Two Students Named National STEM Video Game Challenge Winners
Two Milwaukee Montessori School Students Top More Than 3,000 Submissions To Become Division Winners In The National Stem Video Game Challenge
Milwaukee and Waukesha Students Among Top Youth Game Designers in U.S.
MILWAUKEE – Milwaukee Montessori School today announced that the gaming designs of 10 year old Zoe P. (left) of Milwaukee and 11 year old Himani C. (right) of Waukesha emerged from 3,000 student entries to become winners in the middle school division of 5th through 8th graders in the National STEM Video Game Challenge competition in New York City, NY. STEM stands for science, technology, engineering and math.
“We are extremely proud of Zoe and Himani and their amazing achievements,” said Monica Van Aken, head of school at Milwaukee Montessori School. “Our STEM education program and teachers have become national leaders in crafting and adopting innovative curriculum and programs that result in these excellent student outcomes. Milwaukee Montessori School now becomes the only school in the country to have student winners of the National Stem Challenge in Game Design in 2012 and two more in 2017.”
Zoe designed a Scratch game that allows players to learn about the digestive system, while Himani’s written game design document, STEM obstacle course, challenges players to journey through a land filled with trolls, a castle and a giant mountain. To view Zoe and Himani’s work and learn more information online go to www.stemchallenge.org.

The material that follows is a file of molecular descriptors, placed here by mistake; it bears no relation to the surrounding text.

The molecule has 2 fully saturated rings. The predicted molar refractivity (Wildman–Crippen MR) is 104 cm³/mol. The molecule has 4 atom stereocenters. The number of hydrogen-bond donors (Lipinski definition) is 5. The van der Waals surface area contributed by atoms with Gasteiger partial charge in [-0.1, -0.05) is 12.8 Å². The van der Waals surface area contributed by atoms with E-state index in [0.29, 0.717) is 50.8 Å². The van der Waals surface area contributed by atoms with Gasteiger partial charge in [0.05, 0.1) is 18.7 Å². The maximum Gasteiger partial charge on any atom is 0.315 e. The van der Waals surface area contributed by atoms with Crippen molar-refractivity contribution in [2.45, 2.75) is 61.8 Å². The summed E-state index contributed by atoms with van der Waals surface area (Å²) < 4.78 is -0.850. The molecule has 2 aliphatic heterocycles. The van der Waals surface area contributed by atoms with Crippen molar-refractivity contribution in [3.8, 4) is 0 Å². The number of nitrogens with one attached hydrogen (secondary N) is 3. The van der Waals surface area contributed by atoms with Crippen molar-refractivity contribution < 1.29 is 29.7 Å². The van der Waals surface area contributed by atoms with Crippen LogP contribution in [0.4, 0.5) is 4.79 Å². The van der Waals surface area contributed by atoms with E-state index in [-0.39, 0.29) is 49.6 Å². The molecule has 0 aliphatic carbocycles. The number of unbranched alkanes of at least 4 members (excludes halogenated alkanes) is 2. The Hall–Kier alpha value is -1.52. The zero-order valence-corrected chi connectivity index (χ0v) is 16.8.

“This is really exciting for us to have winners in two categories from the same school in the same competition cycle!” said Mark German, President of E-Line Education, a founding sponsor of the National STEM Challenge, in a letter notifying the school of the awards. “And the fact that Milwaukee Montessori School produced another STEM Challenge winner years ago speaks volumes for the quality of your technology program!”
To participate in STEM, students developed original video games and game design concepts in platforms including GameMaker, Gamestar Mechanic, Scratch and Unity. The competition started in 2010 through the White House’s “Educate to Innovate” campaign, per STEM organizers. STEM motivates youth by harnessing their natural passion for playing video games and inspiring them to design games of their own. This year, 23 middle and high school students emerged as winners in the STEM Challenge.
Each winning student received $1,000, a consultation with a game industry professional and a subscription to a game design magazine.